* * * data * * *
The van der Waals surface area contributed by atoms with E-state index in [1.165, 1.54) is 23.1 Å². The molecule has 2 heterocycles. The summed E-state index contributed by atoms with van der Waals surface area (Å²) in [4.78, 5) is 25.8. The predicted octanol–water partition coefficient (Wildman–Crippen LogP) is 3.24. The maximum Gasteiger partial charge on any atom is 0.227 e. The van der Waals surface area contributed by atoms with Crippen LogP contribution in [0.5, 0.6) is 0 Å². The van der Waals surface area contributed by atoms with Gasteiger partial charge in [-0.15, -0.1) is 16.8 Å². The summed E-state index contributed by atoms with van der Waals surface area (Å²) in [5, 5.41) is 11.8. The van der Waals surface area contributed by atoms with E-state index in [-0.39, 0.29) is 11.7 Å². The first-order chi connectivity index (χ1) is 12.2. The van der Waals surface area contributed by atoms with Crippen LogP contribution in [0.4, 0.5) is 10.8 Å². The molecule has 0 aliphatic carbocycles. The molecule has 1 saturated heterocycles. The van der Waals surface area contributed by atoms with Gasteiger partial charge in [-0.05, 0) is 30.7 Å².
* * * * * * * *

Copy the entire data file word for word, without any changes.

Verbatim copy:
The van der Waals surface area contributed by atoms with E-state index in [1.165, 1.54) is 23.1 Å². The molecule has 2 heterocycles. The summed E-state index contributed by atoms with van der Waals surface area (Å²) in [4.78, 5) is 25.8. The predicted octanol–water partition coefficient (Wildman–Crippen LogP) is 3.24. The maximum Gasteiger partial charge on any atom is 0.227 e. The van der Waals surface area contributed by atoms with Crippen LogP contribution in [0.5, 0.6) is 0 Å². The van der Waals surface area contributed by atoms with Gasteiger partial charge in [-0.15, -0.1) is 16.8 Å². The summed E-state index contributed by atoms with van der Waals surface area (Å²) in [5, 5.41) is 11.8. The van der Waals surface area contributed by atoms with E-state index in [-0.39, 0.29) is 11.7 Å². The first-order chi connectivity index (χ1) is 12.2. The van der Waals surface area contributed by atoms with Crippen LogP contribution in [0.4, 0.5) is 10.8 Å². The molecule has 0 aliphatic carbocycles. The molecule has 1 saturated heterocycles. The van der Waals surface area contributed by atoms with Gasteiger partial charge in [-0.05, 0) is 30.7 Å².